This time Ulster's dissenters may finally learn to say yes

`Protestants value the right to dissent, prizing and constantly exercising their freedom of conscience'
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WOLFE TONE, the founder of Irish republicanism, had a dream of uniting all Irishmen, whether they were Protestant, Catholic or Dissenter. That was two centuries ago, but a century is a short time in Irish politics. In the meantime, the Anglicans and the Presbyterians, to whom Tone was referring, have indeed united politically - as Ulster Unionists.

On Saturday their party will meet in Belfast to decide the immediate fate of the peace process. If they back David Trimble and the deal he worked out in nearly 300 hours of face-to-face talks with Gerry Adams, then everyone turns up at the assembly on Monday to elect a government. But if they don't back him, or don't support him strongly enough, then all will be uncertainty and limbo and near-despair.

The decision will be taken by the Ulster Unionist Council, whose 850 members have been described as the parliament of the Unionist party. An indication of why its decisions are sometimes difficult to call lies back in the dissenting tradition.

The last Northern Ireland census detected more than 70 religions in Northern Ireland. Some of these are politically irrelevant, such as the 835 Muhammadans, the 69 Greek Orthodox and the four men and six women who say they follow Zoroaster. But about 50 of the religions seem to be variants of Protestantism. Eight of them have the word "Presbyterian" in their names, while a dozen or more proudly proclaim the Nonconformist tradition by styling themselves as Free, Independent, Non-subscribing or Reformed. In other words, Protestants value their right to dissent, prizing and constantly exercising the freedom of the individual conscience. In political terms this translates into extraordinary freedom for party members to criticise and oppose leaders such as David Trimble.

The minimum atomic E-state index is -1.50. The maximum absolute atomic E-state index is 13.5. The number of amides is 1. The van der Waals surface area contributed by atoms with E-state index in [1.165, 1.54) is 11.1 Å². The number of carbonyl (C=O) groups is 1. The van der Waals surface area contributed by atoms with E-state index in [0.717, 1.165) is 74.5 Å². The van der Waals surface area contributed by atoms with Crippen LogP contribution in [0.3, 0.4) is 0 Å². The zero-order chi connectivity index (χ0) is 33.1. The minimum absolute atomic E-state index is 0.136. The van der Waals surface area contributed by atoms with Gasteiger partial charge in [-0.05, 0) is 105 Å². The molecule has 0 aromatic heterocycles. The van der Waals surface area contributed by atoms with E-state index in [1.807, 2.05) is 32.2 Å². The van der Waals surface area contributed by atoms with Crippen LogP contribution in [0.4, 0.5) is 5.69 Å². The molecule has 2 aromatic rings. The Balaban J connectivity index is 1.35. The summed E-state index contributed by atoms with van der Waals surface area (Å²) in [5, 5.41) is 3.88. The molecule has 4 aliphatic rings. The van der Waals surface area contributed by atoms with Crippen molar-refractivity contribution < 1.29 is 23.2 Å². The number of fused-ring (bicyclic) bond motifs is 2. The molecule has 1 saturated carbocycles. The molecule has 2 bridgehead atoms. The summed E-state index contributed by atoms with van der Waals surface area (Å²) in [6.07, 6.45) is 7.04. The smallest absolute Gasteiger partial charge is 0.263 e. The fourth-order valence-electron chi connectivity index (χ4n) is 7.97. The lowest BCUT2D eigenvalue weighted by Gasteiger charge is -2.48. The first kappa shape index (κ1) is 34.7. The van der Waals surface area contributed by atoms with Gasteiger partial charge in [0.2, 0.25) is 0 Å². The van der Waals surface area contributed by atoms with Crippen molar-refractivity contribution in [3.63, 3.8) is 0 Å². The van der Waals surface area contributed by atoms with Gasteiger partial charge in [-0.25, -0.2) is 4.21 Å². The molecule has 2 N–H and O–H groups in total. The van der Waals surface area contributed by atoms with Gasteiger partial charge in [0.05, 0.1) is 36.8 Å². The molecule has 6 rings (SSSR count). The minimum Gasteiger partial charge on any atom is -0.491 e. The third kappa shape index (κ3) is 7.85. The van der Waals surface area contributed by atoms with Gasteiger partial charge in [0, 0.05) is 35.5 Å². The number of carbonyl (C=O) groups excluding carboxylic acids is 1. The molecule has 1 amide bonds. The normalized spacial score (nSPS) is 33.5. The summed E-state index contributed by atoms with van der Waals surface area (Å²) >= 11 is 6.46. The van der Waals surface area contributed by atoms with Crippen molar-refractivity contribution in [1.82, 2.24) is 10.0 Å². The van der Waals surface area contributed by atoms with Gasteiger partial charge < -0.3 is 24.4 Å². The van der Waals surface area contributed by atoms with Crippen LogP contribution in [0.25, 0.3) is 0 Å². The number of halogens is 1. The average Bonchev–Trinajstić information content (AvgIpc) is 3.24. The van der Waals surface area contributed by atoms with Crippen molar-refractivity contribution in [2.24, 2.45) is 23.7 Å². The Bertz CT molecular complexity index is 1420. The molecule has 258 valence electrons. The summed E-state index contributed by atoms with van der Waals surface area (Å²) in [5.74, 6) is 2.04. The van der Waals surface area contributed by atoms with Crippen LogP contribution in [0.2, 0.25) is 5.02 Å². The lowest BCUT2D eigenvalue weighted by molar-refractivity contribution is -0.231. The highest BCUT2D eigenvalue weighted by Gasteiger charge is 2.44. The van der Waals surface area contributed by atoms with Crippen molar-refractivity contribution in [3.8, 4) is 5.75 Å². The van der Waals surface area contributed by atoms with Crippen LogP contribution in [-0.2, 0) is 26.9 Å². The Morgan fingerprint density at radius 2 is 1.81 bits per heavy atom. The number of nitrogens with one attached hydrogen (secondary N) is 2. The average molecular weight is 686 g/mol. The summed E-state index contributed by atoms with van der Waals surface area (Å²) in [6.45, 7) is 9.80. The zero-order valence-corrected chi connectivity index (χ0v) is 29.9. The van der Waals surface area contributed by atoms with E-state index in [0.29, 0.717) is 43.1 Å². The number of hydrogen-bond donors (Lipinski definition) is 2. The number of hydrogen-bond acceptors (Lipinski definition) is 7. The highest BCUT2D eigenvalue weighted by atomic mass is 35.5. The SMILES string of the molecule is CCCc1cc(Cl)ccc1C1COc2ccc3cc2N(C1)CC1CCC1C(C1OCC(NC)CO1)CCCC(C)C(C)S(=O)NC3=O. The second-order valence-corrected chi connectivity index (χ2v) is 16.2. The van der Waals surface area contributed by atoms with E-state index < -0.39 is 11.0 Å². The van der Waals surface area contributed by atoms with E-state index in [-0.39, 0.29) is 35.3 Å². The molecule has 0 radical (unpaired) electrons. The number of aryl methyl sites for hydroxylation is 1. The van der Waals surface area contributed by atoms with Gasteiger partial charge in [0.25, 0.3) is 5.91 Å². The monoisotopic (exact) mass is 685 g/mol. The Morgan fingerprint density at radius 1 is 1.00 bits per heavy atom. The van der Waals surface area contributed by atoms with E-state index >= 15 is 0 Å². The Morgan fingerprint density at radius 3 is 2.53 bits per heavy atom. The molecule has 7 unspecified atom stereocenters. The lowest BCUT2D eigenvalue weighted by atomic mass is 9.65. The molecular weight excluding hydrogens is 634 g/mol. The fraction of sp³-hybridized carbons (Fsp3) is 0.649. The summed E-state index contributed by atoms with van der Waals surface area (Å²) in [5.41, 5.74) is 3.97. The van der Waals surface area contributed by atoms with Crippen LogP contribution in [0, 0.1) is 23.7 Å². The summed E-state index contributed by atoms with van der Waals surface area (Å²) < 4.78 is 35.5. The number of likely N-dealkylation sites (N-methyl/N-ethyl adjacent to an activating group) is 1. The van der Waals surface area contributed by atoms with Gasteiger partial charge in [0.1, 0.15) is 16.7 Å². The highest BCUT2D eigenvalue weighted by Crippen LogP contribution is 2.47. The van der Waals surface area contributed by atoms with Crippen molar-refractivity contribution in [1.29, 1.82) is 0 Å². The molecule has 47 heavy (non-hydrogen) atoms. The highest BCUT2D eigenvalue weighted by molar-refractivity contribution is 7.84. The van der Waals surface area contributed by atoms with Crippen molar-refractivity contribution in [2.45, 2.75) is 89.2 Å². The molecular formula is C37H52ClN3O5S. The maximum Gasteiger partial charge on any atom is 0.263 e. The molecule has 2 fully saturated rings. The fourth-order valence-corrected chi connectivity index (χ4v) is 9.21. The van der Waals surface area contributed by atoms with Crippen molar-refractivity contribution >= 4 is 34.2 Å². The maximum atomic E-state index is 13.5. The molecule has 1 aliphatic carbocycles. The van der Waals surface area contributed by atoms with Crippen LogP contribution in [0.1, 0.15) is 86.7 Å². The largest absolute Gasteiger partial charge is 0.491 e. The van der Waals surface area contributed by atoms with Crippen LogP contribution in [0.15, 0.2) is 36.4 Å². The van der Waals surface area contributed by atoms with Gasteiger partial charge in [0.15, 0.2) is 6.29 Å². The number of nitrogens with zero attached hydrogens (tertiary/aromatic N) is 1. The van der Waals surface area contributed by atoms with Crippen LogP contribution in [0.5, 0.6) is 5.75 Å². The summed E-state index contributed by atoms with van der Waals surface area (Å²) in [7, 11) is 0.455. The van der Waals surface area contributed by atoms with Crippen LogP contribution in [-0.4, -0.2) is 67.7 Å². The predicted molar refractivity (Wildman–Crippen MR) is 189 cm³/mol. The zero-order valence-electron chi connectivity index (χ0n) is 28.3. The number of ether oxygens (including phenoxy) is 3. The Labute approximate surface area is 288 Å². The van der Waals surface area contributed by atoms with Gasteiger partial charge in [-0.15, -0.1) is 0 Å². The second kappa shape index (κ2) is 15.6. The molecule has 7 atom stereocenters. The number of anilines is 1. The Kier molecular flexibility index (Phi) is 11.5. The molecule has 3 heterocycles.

In other political cultures the actions of some of his opponents in the party would be denounced as traitorous back-stabbing. In Belfast, however, the dissenting tradition means that many believe critics have not just the right but the duty to speak out and give witness, in politics as in religion.

The great fissure within Unionism, amid these myriad little fissures, centres on whether or not it is possible and desirable to do a deal with the other side: the Catholics, the nationalists and the republicans. There are essentially two types of Unionist politician, those who are prepared to make a deal and those who want to make no deal. Many used to place David Trimble in the latter category. The Trimble era began in 1995 when, as an MP of only five years' standing, he joined the thousands of Orangemen at the barricades of the first Drumcree confrontation, protesting against a police ban on their march.

The irony is that the politician who just yesterday graciously commended the RUC on richly deserving its George Cross was the same person who, in an Orange sash, made his name by hectoring police officers for stopping the parade. He and the Orange Order prevailed at that first Drumcree, facing down the police by sheer strength of numbers and getting the march down the road. Within months of his televised angry finger-wagging, he had received a huge reward by becoming leader of his party. His elevation was greeted with undisguised dismay by most of the Anglo-Irish body politic, for he looked to be firmly within the no-deal camp.